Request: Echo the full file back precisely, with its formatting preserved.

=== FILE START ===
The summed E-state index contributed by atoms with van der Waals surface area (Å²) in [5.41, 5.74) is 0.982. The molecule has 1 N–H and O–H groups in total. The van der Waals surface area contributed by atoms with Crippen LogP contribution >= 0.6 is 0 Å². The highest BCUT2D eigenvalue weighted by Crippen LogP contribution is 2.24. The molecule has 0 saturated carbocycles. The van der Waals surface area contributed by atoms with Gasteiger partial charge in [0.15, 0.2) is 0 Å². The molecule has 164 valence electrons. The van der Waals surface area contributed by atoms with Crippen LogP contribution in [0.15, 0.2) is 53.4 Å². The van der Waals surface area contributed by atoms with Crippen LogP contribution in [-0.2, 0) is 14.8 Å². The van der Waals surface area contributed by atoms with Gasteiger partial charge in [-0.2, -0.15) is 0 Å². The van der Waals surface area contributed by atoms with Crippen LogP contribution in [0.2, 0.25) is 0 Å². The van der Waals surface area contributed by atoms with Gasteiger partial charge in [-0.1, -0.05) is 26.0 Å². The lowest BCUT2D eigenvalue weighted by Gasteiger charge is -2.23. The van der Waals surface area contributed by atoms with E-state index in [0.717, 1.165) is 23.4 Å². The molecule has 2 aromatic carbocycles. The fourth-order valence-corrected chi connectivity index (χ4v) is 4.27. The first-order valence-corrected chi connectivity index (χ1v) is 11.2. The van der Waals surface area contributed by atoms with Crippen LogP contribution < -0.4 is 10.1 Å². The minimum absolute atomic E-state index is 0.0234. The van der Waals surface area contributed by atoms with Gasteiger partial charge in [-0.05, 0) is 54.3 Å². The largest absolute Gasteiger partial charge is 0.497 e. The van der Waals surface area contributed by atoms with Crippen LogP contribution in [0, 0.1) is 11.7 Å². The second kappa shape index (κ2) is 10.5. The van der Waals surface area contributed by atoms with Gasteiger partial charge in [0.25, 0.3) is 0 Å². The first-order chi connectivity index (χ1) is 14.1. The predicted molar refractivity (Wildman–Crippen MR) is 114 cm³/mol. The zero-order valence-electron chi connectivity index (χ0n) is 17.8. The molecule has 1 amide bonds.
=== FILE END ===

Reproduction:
The summed E-state index contributed by atoms with van der Waals surface area (Å²) in [5.41, 5.74) is 0.982. The molecule has 1 N–H and O–H groups in total. The van der Waals surface area contributed by atoms with Crippen LogP contribution >= 0.6 is 0 Å². The highest BCUT2D eigenvalue weighted by Crippen LogP contribution is 2.24. The molecule has 0 saturated carbocycles. The van der Waals surface area contributed by atoms with Gasteiger partial charge in [0.15, 0.2) is 0 Å². The molecule has 164 valence electrons. The van der Waals surface area contributed by atoms with Crippen LogP contribution in [0.15, 0.2) is 53.4 Å². The van der Waals surface area contributed by atoms with Crippen LogP contribution in [-0.2, 0) is 14.8 Å². The van der Waals surface area contributed by atoms with Gasteiger partial charge in [-0.2, -0.15) is 0 Å². The van der Waals surface area contributed by atoms with Crippen LogP contribution in [0.2, 0.25) is 0 Å². The van der Waals surface area contributed by atoms with Gasteiger partial charge in [-0.1, -0.05) is 26.0 Å². The lowest BCUT2D eigenvalue weighted by Gasteiger charge is -2.23. The van der Waals surface area contributed by atoms with E-state index in [0.717, 1.165) is 23.4 Å². The molecule has 2 aromatic carbocycles. The fourth-order valence-corrected chi connectivity index (χ4v) is 4.27. The first-order valence-corrected chi connectivity index (χ1v) is 11.2. The van der Waals surface area contributed by atoms with Crippen LogP contribution < -0.4 is 10.1 Å². The minimum absolute atomic E-state index is 0.0234. The van der Waals surface area contributed by atoms with Gasteiger partial charge in [-0.05, 0) is 54.3 Å². The largest absolute Gasteiger partial charge is 0.497 e. The van der Waals surface area contributed by atoms with Crippen LogP contribution in [0, 0.1) is 11.7 Å². The second kappa shape index (κ2) is 10.5. The van der Waals surface area contributed by atoms with Gasteiger partial charge in [0.25, 0.3) is 0 Å². The first-order chi connectivity index (χ1) is 14.1. The predicted molar refractivity (Wildman–Crippen MR) is 114 cm³/mol. The zero-order valence-electron chi connectivity index (χ0n) is 17.8. The molecule has 1 amide bonds.